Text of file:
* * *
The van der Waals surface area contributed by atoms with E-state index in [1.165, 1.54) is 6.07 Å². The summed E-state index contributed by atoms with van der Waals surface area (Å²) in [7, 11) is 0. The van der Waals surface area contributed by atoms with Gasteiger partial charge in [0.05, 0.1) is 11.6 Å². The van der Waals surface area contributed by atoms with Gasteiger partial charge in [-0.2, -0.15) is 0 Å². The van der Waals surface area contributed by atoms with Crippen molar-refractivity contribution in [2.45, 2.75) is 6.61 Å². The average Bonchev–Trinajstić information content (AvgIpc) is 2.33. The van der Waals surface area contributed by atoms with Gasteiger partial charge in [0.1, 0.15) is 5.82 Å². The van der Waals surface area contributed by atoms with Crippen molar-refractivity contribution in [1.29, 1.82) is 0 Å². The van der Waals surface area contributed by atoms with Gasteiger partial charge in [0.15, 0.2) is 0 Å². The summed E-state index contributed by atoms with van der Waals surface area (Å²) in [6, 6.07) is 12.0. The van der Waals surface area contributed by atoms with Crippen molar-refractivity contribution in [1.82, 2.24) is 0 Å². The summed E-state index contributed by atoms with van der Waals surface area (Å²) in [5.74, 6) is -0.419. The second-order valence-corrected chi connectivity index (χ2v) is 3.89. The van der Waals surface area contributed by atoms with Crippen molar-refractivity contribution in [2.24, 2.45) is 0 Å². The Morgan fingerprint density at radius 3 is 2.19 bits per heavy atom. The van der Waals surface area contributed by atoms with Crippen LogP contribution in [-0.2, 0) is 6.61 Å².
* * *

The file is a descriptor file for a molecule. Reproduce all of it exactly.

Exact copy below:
The van der Waals surface area contributed by atoms with E-state index in [1.165, 1.54) is 6.07 Å². The summed E-state index contributed by atoms with van der Waals surface area (Å²) in [7, 11) is 0. The van der Waals surface area contributed by atoms with Gasteiger partial charge in [0.05, 0.1) is 11.6 Å². The van der Waals surface area contributed by atoms with Gasteiger partial charge in [-0.2, -0.15) is 0 Å². The van der Waals surface area contributed by atoms with Crippen molar-refractivity contribution in [2.45, 2.75) is 6.61 Å². The average Bonchev–Trinajstić information content (AvgIpc) is 2.33. The van der Waals surface area contributed by atoms with Gasteiger partial charge in [0.1, 0.15) is 5.82 Å². The van der Waals surface area contributed by atoms with Crippen molar-refractivity contribution in [1.29, 1.82) is 0 Å². The van der Waals surface area contributed by atoms with Gasteiger partial charge in [0.15, 0.2) is 0 Å². The summed E-state index contributed by atoms with van der Waals surface area (Å²) in [6, 6.07) is 12.0. The van der Waals surface area contributed by atoms with Crippen molar-refractivity contribution in [1.82, 2.24) is 0 Å². The summed E-state index contributed by atoms with van der Waals surface area (Å²) in [5.74, 6) is -0.419. The second-order valence-corrected chi connectivity index (χ2v) is 3.89. The van der Waals surface area contributed by atoms with Crippen molar-refractivity contribution in [2.24, 2.45) is 0 Å². The Morgan fingerprint density at radius 3 is 2.19 bits per heavy atom. The van der Waals surface area contributed by atoms with Crippen LogP contribution in [-0.2, 0) is 6.61 Å².